Who would have thought there would come a day when buying a Suzuki is a patriotic choice? Yet, that is exactly the case if you choose the new Swace estate.
The Swace is the second example of the new collaboration between Suzuki and Toyota. The first was the impressive Across plug-in hybrid SUV, which is near-identical to the Toyota RAV4 PHEV.
The car makers have gone down the same badge-engineered route with the Swace, which is built alongside the Toyota Corolla Touring Sports at the Japanese giant’s plant at Burnaston in Derbyshire.
Again, you have to look hard to distinguish the Suzuki and Toyota versions. In fact, apart from Suzuki badging inside and out, the only obvious exterior difference is the Swace’s tweaked front bumper and grille design.
It’s a similar story inside, where the dashboard, instruments and infotainment have been transplanted almost entirely.
To be fair, if you’re going to clone an existing family-sized estate car, the Toyota Corolla Touring Sports is a great starting point because it’s a great all-round package.
The Swace will do battle with estate variants of the Ford Focus, Vauxhall Astra (also British made), Seat Leon, Kia Ceed, Volkswagen Golf and Skoda Octavia.
Suzuki’s decided to keep things simple with its version. There are just two trim levels, SZ-T (£27,499) or SZ5 (£29,299), one choice of engine and seven colour options.
Standard equipment with SZ-T includes seven airbags, dual-zone automatic air conditioning, an 8.0-inch touchscreen, heated front seats and steering wheel, a rear parking camera and autonomous emergency brakes (AEB).
Range-topping SZ5 adds smart door locking, intelligent park assist, front and rear parking sensors, blind spot monitoring, rear cross traffic alert and wireless smartphone charging.
The infotainment system isn’t as flash as some rivals, but works well. The only disappoint is the lack of built-in sat nav (making the “Map” short-cut button on the left of the touchscreen redundant), so it’s just as well that there is Apple Carplay and Android Auto connectivity, so you can mirror your smartphone.
Elsewhere, the interior is attractive, features plenty of soft-touch plastic surfaces and is well put together. There’s also lots of space, so no problem transporting adults in the back.
The generous boot measures 596 litres behind the rear seats, extending to 1,606 litres with them flipped down.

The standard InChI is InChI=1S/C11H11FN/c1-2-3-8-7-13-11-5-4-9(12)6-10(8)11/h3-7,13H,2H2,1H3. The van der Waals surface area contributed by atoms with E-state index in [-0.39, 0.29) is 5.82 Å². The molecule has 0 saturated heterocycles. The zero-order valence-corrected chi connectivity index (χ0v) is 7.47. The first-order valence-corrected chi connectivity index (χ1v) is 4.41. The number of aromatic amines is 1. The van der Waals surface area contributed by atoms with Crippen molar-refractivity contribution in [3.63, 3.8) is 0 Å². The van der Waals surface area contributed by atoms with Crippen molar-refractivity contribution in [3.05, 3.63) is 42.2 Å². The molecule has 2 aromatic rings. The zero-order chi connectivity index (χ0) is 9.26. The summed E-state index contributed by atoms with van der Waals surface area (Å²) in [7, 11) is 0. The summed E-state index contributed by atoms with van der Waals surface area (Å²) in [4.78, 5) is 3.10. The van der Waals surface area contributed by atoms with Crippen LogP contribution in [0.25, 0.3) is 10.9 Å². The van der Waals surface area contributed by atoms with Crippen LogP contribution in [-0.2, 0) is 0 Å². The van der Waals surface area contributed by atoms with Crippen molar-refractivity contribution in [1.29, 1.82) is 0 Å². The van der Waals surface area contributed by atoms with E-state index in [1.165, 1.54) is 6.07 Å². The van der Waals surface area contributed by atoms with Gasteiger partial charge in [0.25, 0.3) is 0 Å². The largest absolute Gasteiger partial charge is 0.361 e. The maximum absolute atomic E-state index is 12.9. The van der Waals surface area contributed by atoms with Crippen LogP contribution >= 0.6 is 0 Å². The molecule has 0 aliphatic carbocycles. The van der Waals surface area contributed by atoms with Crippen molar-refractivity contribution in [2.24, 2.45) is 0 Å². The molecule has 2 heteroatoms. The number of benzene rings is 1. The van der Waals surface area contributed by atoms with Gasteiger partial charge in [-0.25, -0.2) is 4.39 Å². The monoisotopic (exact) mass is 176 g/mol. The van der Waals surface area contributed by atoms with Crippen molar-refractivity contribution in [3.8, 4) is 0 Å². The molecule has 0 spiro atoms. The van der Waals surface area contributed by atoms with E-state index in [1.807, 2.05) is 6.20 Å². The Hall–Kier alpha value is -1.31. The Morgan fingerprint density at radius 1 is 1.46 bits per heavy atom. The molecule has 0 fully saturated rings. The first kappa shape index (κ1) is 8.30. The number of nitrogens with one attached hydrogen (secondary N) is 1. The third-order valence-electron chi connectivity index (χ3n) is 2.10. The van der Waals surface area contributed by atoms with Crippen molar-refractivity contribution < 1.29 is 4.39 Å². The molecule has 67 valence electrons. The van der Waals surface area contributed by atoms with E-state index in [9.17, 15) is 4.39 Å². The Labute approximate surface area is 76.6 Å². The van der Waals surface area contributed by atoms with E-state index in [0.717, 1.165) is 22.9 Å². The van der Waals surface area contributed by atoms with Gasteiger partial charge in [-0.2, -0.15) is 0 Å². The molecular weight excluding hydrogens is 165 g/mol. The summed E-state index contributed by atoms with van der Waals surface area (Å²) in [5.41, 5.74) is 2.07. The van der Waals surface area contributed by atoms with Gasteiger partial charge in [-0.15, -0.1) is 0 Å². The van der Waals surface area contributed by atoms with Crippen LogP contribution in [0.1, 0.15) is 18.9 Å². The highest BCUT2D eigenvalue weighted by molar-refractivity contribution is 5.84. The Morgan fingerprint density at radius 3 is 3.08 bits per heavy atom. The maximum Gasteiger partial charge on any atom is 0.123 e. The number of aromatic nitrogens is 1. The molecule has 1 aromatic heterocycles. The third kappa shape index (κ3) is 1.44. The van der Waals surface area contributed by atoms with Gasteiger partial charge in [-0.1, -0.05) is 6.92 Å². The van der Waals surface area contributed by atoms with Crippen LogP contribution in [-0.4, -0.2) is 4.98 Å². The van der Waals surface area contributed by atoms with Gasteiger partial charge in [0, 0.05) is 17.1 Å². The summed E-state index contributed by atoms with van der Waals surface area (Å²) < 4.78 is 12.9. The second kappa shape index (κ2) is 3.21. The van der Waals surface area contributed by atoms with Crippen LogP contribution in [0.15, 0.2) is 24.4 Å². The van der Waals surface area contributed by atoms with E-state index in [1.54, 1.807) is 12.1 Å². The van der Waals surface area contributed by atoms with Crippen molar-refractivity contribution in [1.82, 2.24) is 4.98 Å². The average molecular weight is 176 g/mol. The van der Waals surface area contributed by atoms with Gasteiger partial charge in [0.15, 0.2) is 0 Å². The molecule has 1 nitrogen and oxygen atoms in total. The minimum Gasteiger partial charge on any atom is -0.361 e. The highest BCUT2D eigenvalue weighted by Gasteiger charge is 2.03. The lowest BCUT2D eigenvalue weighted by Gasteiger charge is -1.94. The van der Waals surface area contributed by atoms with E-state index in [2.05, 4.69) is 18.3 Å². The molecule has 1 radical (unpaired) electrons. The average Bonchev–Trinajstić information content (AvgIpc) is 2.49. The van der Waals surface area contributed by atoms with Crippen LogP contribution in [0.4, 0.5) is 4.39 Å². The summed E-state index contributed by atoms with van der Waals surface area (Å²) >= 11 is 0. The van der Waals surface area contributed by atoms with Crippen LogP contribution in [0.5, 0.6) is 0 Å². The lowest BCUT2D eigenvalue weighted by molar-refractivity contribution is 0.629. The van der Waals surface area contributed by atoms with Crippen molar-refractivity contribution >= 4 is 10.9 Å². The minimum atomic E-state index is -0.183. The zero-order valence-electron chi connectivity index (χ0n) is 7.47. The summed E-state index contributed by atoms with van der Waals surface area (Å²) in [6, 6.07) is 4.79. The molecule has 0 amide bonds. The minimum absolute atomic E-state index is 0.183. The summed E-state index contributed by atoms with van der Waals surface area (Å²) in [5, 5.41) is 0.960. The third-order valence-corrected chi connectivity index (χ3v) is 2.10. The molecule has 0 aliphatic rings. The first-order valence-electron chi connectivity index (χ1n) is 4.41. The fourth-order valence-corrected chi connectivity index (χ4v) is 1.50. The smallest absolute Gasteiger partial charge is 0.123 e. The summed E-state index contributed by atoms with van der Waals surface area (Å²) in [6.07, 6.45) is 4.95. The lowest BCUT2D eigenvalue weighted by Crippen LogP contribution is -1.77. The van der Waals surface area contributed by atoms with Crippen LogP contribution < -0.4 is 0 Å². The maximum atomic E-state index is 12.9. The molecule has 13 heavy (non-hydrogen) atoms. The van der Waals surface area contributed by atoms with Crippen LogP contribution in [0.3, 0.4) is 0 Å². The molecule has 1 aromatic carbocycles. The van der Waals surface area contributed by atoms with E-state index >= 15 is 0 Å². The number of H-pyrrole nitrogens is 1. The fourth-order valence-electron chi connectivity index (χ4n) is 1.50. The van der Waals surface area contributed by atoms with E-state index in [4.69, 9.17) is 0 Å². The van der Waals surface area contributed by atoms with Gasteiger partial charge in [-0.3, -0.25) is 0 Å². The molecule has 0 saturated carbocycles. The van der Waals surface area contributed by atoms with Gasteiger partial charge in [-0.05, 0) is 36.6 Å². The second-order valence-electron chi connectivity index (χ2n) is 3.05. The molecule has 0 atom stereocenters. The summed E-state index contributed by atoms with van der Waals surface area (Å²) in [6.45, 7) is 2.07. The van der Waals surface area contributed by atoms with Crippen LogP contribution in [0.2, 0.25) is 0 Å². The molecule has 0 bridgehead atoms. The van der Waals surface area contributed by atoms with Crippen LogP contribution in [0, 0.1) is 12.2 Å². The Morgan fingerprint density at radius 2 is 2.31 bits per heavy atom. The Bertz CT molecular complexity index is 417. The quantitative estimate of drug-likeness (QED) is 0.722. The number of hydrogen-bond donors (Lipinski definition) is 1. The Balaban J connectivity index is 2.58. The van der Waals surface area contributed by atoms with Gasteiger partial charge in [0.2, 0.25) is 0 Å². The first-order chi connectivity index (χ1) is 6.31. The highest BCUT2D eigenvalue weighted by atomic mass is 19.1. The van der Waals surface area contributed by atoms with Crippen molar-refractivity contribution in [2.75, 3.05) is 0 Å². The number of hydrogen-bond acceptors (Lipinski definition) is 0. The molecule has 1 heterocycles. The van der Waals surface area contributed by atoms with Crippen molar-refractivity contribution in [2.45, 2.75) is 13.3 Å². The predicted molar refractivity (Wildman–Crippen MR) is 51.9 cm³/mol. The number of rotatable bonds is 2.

The Swace combines a 1.8-litre petrol engine with a small battery and electric motor to produce 120bhp. The self-charging hybrid powertrain (no need to plug it in) is shared with the Corolla and other Toyota models, including the Prius no less.
While the 0-62mph sprint takes 11.1 seconds, fuel economy is a high as 64.2mpg and CO2 emissions are as 103g/km.
Drive to the front wheels is via CVT automatic gearbox and there are Normal, Eco and Sport drive modes, plus EV Mode which can be used for short distances, and is especially useful in slow-moving traffic or manoeuvring in residential areas early in the morning or late at night.
The only slight fly in the ointment is the CVT, which like all such gearboxes doesn’t like to be pushed too hard. If you do plant your right foot, the refinement of the cabin is disrupted until the engine settles down. In other words, the Swace is a great cruiser.
The switch from pure electric to hybrid petrol is seamless, while the ride is smooth. The steering is sharp and the handling stiffens up a little in Sport mode, but otherwise is not as dynamic as some rivals.
That said, it’s clearly built for comfort and economy and it achieves just that. Take it easy, and 50mpg is realistic day in day out, while 60mpg is very achievable.
Just one final point worth considering. The Swace has a standard Suzuki three-year/60,000-mile warranty, plus a five-year/60,000-mile package for the hybrid tech, while the Corolla Touring Sports has a five-year/100,000-mile warranty.
Verdict: The all-new Suzuki Swace is a good-looking, generously equipped, practical family estate car that’s relaxing to drive. Spacious, safe and comfortable, it’s built in Britain.
Review in association with www.automotiveblog.co.uk